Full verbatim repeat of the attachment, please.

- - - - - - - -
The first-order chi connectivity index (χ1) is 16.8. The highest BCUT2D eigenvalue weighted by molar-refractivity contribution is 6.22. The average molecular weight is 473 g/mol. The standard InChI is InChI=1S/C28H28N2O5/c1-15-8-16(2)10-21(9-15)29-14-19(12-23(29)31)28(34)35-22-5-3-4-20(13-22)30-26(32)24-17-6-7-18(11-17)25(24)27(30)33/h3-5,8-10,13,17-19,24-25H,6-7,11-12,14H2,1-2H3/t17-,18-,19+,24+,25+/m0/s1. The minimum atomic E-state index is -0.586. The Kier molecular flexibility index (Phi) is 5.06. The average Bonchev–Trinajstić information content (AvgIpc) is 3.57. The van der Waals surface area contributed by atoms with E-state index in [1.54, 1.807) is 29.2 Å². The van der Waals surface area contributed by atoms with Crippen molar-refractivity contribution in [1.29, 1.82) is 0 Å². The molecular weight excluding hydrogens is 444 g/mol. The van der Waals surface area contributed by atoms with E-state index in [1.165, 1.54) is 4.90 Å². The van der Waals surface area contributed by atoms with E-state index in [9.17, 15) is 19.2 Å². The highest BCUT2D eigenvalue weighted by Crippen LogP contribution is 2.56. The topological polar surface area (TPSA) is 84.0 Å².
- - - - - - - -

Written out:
The first-order chi connectivity index (χ1) is 16.8. The highest BCUT2D eigenvalue weighted by molar-refractivity contribution is 6.22. The average molecular weight is 473 g/mol. The standard InChI is InChI=1S/C28H28N2O5/c1-15-8-16(2)10-21(9-15)29-14-19(12-23(29)31)28(34)35-22-5-3-4-20(13-22)30-26(32)24-17-6-7-18(11-17)25(24)27(30)33/h3-5,8-10,13,17-19,24-25H,6-7,11-12,14H2,1-2H3/t17-,18-,19+,24+,25+/m0/s1. The minimum atomic E-state index is -0.586. The Kier molecular flexibility index (Phi) is 5.06. The average Bonchev–Trinajstić information content (AvgIpc) is 3.57. The van der Waals surface area contributed by atoms with E-state index in [1.54, 1.807) is 29.2 Å². The van der Waals surface area contributed by atoms with Crippen molar-refractivity contribution in [1.29, 1.82) is 0 Å². The molecular weight excluding hydrogens is 444 g/mol. The van der Waals surface area contributed by atoms with E-state index in [1.165, 1.54) is 4.90 Å². The van der Waals surface area contributed by atoms with E-state index in [9.17, 15) is 19.2 Å². The highest BCUT2D eigenvalue weighted by Crippen LogP contribution is 2.56. The topological polar surface area (TPSA) is 84.0 Å².